Yes and no. The deadline of 17 October 2024 refers to the legal framework and not its implementation. Nevertheless, I would advise companies and organisations not to procrastinate. Experience has shown that changing IT and other business processes can easily take two years to complete. 

While Belgian law can still make specific additions, the general principles of NIS2 are common knowledge, so there is no reason for businesses not to start adjusting their existing processes now. After all, the requirements are nothing more than the implementation of generally accepted security principles. To implement them, companies can use the CCB’s Cyberfundamentals Framework, which is based on four IT security frameworks: NIST CSF, ISO 27001/ISO 27002, CIS Controls and IEC 62443. Orange can help businesses make the right choice.

What else can businesses do apart from focusing on incident management and adopting a risk-based approach?

As with many things, IT security is about striking the right balance between people, processes and technology. Most companies have taken care of the technology aspect to a certain extent. This is because in the past, cybercriminals first attempted to gain access via the network. Businesses were able to stop these attacks by investing in technical solutions such as firewalls. Meanwhile, cybercriminals have adapted their methods and nowadays use phishing techniques to try and trick employees. That is why NIS2 has such a strong focus on security awareness: businesses must invest in employee training – and that includes the boardroom.

Companies must opt for multi-layered security: a firewall to counter intrusion, monitoring to know when to intervene, mandatory two-factor authentication to prevent misuse of user accounts, and training to make security a shared responsibility.

What happens if businesses fail to meet the requirements of NIS2?

NIS has already included directors’ liability. This means that, in principle, directors who fail to invest in the security of their business and are subsequently the victim of a cyberattack can be sentenced to jail time. NIS2 adds that in the event of gross negligence, a director may be temporarily banned from exercising their executive duties or that a company may even be forced to cease operations altogether. This would obviously tarnish that person’s reputation and that is why the expectation is that directors will be more readily prepared to take their responsibility.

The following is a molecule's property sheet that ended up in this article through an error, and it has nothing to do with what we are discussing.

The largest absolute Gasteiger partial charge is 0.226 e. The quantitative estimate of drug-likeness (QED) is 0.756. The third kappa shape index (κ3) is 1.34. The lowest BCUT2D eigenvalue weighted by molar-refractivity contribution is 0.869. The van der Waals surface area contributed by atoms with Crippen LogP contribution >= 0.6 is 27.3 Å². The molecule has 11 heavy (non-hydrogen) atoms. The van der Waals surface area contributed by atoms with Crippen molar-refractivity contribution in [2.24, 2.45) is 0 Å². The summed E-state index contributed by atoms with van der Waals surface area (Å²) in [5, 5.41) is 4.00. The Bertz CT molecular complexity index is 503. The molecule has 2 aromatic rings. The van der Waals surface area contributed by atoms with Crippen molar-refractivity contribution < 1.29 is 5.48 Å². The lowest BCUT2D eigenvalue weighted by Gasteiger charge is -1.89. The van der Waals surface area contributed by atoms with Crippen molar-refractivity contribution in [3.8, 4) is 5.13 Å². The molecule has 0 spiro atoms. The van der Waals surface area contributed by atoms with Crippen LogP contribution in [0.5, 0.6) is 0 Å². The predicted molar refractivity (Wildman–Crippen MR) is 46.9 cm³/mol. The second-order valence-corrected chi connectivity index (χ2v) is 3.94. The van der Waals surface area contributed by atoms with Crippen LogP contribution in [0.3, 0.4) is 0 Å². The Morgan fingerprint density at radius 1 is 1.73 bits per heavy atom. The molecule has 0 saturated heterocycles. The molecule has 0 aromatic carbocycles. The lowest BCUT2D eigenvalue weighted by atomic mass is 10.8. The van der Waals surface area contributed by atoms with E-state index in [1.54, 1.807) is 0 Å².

When all is said and done, directors’ liability is a tool that gives the European Commission leverage to try and increase security budgets and create a culture of security by design, analogous to what GDPR did for privacy by design. Now directors can no longer set the IT security budget as they see fit. With the NIS2 directive, the company’s needs are first identified and then it is the director’s job to earmark the necessary budget. 

Is NIS2 also relevant for companies outside the sectors to which the directive applies?

Yes, it is. IT security is an increasingly important aspect of the customer-supplier relationship. Businesses that supply services are often asked by their customers how they handle security. In certain cases, an audit must show that the company is fulfilling its obligations. This means that in the future, businesses that want to work with an organisation that falls under the NIS2 directive will have to be able to show that their own security policy lives up to the same standards. But ultimately, my advice is this: work towards NIS2 compliance not because you have to or because customers expect it, but because it is the way to optimise IT security. 

Would you like to take the security of your organisation to the next level? Then contact your account manager.

Hello, Interested
in our offer?
Welcome to
Orange Business.

Thanks for your interest in our offers, let's schedule a meeting.

Contact us

I have a question or a complaint